Get 20M+ Full-Text Papers For Less Than $1.50/day. Start a 14-Day Trial for You and Your Team.

Learn More →

A multidimensional model of marketing culture and performance

A multidimensional model of marketing culture and performance Purpose – The purpose of this paper is to examine a multidimensional model of marketing culture and performance in tourism restaurants operating in Jordan. The paper introduces a model proposing certain associations between Webster’s (1990) marketing culture dimensions and attempts to underline how such associations affect restaurants’ performance. Design/methodology/approach – A structured and self-administered survey was used, targeting managers and employees of tourism restaurants operating in Jordan. A sample of 334 tourism restaurants’ managers and employees were involved in the survey. A series of exploratory and confirmatory factor analyses were used to assess the research constructs dimensions, unidimensionality, validity and composite reliability. Structural path model analysis was also used to test the hypothesised interrelationships of the research model. Findings – The empirical findings indicate that the marketing culture dimensions are seven rather than six, as proposed by Webster’s (1990) original model: service quality, interpersonal relationships, management–front-line interaction, selling task, organisation, internal communication and innovativeness. “Organisation” had positively and significantly affected “interpersonal relationships”. “Interpersonal relationships” had positively and significantly affected each of “management–front-line interaction”, “selling task” and “internal communications”. On the other hand, each of “management–front-line interaction”, “selling task” and “internal communications” had positively and significantly affected “innovativeness”. However, “innovativeness” itself had positively and significantly affected each of “service quality” and restaurant performance. Finally, “service quality” had positively and significantly affected restaurants’ performance. Research limitations/implications – Only seven dimensions of marketing culture were examined; meanwhile, there could also be other dimensions that affect restaurants’ performance. This paper has also examined the effect of a multidimensional model of marketing culture on restaurants’ financial performance only; the use of other types of non-financial measures could yield different results. The fact that paper’s sample consisted only of Jordanian restaurants further limits its generalisation potential. Practical implications – The paper reinforces the importance of sound marketing culture to Jordanian tourism restaurants. It further underlines the importance of several marketing culture dimensions, particularly those related to employees’ selection, development and communication. Further, the paper emphasises the particular importance of front-office employees to the success of Jordanian restaurants. Tourism restaurants’ managers and executives can benefit from such findings for designing their marketing culture strategies to achieve long-term performance objectives. Originality/value – This paper represents the first empirical attempt to examine the interrelationships between marketing culture dimensions introduced by Webster (1990). Accordingly, it should shed more light on the dynamics of marketing culture within service organisations, and how such dynamics affect organisations’ performance. Further, the paper is the first of its kind to study marketing culture dynamics in the context of Jordanian tourism restaurants industry. International tourism restaurants planning to expand their operations in Jordan’s tourism industry have now valuable empirical evidence concerning the marketing culture dimensions and their effect on performance. http://www.deepdyve.com/assets/images/DeepDyve-Logo-lg.png International Journal of Contemporary Hospitality Management Emerald Publishing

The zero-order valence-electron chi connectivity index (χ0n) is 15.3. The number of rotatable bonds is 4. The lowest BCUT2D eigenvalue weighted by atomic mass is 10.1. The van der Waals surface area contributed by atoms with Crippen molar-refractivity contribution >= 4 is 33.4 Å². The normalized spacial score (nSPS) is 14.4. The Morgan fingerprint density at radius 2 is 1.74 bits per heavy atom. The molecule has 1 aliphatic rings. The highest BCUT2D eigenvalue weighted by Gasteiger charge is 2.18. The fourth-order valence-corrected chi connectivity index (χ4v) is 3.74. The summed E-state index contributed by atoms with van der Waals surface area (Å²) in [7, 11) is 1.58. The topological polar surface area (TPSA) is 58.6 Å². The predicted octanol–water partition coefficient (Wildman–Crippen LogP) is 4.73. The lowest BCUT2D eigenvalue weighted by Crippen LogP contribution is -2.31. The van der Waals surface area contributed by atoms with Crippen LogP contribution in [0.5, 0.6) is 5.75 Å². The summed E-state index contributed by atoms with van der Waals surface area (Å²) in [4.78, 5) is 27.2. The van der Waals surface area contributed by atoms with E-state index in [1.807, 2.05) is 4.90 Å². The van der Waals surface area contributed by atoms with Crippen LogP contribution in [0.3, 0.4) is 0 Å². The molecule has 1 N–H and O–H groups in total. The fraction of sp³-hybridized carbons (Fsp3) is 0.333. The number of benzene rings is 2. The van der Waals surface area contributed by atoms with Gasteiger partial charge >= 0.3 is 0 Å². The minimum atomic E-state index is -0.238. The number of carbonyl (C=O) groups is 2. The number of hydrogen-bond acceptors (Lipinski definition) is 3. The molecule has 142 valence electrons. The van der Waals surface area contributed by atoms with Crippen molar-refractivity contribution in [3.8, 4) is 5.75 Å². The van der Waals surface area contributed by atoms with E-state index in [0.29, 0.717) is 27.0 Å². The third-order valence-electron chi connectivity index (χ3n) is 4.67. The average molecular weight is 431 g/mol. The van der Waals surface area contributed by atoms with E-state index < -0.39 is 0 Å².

Loading next page...
 
/lp/emerald-publishing/a-multidimensional-model-of-marketing-culture-and-performance-Z0aSWtTZyo
Publisher
Emerald Publishing
Copyright
Copyright © Emerald Group Publishing Limited
ISSN
0959-6119
DOI
10.1108/IJCHM-02-2014-0088
Publisher site
See Article on Publisher Site

Abstract